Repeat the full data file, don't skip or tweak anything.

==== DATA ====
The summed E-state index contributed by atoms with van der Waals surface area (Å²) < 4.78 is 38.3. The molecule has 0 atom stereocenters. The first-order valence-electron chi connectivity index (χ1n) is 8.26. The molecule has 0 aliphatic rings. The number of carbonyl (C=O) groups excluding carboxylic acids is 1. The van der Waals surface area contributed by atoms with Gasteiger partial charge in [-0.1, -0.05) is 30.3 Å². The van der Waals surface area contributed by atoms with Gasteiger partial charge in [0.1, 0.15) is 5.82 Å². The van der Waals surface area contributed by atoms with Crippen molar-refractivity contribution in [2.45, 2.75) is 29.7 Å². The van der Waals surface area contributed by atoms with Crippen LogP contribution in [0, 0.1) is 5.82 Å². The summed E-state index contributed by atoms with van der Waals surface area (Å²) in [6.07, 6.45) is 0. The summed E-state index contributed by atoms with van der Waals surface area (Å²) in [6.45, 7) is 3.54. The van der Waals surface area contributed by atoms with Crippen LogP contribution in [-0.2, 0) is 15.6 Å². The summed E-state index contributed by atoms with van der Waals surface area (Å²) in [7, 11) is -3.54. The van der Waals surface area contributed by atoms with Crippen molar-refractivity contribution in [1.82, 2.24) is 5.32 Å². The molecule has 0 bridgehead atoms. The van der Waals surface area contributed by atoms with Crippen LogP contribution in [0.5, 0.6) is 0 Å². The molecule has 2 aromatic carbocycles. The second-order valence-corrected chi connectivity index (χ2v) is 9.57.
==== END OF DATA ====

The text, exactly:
The summed E-state index contributed by atoms with van der Waals surface area (Å²) < 4.78 is 38.3. The molecule has 0 atom stereocenters. The first-order valence-electron chi connectivity index (χ1n) is 8.26. The molecule has 0 aliphatic rings. The number of carbonyl (C=O) groups excluding carboxylic acids is 1. The van der Waals surface area contributed by atoms with Gasteiger partial charge in [-0.1, -0.05) is 30.3 Å². The van der Waals surface area contributed by atoms with Gasteiger partial charge in [0.1, 0.15) is 5.82 Å². The van der Waals surface area contributed by atoms with Crippen molar-refractivity contribution in [2.45, 2.75) is 29.7 Å². The van der Waals surface area contributed by atoms with Crippen LogP contribution in [0, 0.1) is 5.82 Å². The summed E-state index contributed by atoms with van der Waals surface area (Å²) in [6.07, 6.45) is 0. The summed E-state index contributed by atoms with van der Waals surface area (Å²) in [6.45, 7) is 3.54. The van der Waals surface area contributed by atoms with Crippen LogP contribution in [-0.2, 0) is 15.6 Å². The summed E-state index contributed by atoms with van der Waals surface area (Å²) in [7, 11) is -3.54. The van der Waals surface area contributed by atoms with Crippen molar-refractivity contribution in [1.82, 2.24) is 5.32 Å². The molecule has 0 bridgehead atoms. The van der Waals surface area contributed by atoms with Crippen LogP contribution in [0.5, 0.6) is 0 Å². The molecule has 2 aromatic carbocycles. The second-order valence-corrected chi connectivity index (χ2v) is 9.57.